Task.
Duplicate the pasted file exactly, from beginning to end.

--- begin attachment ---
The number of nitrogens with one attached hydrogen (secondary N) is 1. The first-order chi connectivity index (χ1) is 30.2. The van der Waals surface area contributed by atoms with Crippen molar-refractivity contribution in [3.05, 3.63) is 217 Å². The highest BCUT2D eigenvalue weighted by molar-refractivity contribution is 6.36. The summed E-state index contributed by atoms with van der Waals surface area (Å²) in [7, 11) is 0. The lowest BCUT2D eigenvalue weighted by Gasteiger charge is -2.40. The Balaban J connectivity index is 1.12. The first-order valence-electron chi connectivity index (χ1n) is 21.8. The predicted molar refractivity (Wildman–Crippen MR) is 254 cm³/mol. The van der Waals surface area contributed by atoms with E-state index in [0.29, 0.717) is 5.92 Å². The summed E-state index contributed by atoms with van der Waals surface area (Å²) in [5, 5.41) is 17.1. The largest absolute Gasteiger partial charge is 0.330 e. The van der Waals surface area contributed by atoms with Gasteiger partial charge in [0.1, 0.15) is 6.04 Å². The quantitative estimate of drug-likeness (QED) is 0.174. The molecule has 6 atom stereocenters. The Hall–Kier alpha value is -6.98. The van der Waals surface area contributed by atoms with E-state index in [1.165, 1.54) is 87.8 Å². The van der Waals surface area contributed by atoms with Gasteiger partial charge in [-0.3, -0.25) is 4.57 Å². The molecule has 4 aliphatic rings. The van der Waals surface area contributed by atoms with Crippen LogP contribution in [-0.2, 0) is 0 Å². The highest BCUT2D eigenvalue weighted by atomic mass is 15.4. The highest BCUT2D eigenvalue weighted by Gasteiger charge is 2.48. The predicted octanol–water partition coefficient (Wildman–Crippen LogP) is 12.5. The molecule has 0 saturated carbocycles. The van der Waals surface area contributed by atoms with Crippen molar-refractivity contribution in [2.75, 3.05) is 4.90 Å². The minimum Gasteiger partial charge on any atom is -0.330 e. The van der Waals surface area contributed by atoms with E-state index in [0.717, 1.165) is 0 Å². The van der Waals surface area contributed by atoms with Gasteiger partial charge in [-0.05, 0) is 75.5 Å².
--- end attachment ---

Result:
The number of nitrogens with one attached hydrogen (secondary N) is 1. The first-order chi connectivity index (χ1) is 30.2. The van der Waals surface area contributed by atoms with Crippen molar-refractivity contribution in [3.05, 3.63) is 217 Å². The highest BCUT2D eigenvalue weighted by molar-refractivity contribution is 6.36. The summed E-state index contributed by atoms with van der Waals surface area (Å²) in [7, 11) is 0. The lowest BCUT2D eigenvalue weighted by Gasteiger charge is -2.40. The Balaban J connectivity index is 1.12. The first-order valence-electron chi connectivity index (χ1n) is 21.8. The predicted molar refractivity (Wildman–Crippen MR) is 254 cm³/mol. The van der Waals surface area contributed by atoms with E-state index in [0.29, 0.717) is 5.92 Å². The summed E-state index contributed by atoms with van der Waals surface area (Å²) in [5, 5.41) is 17.1. The largest absolute Gasteiger partial charge is 0.330 e. The van der Waals surface area contributed by atoms with Gasteiger partial charge in [0.1, 0.15) is 6.04 Å². The quantitative estimate of drug-likeness (QED) is 0.174. The molecule has 6 atom stereocenters. The Hall–Kier alpha value is -6.98. The van der Waals surface area contributed by atoms with E-state index in [1.165, 1.54) is 87.8 Å². The van der Waals surface area contributed by atoms with Gasteiger partial charge in [-0.3, -0.25) is 4.57 Å². The molecule has 4 aliphatic rings. The van der Waals surface area contributed by atoms with Crippen LogP contribution in [-0.2, 0) is 0 Å². The highest BCUT2D eigenvalue weighted by atomic mass is 15.4. The highest BCUT2D eigenvalue weighted by Gasteiger charge is 2.48. The predicted octanol–water partition coefficient (Wildman–Crippen LogP) is 12.5. The molecule has 0 saturated carbocycles. The van der Waals surface area contributed by atoms with Crippen molar-refractivity contribution in [2.75, 3.05) is 4.90 Å². The minimum Gasteiger partial charge on any atom is -0.330 e. The van der Waals surface area contributed by atoms with E-state index in [0.717, 1.165) is 0 Å². The van der Waals surface area contributed by atoms with Gasteiger partial charge in [-0.05, 0) is 75.5 Å².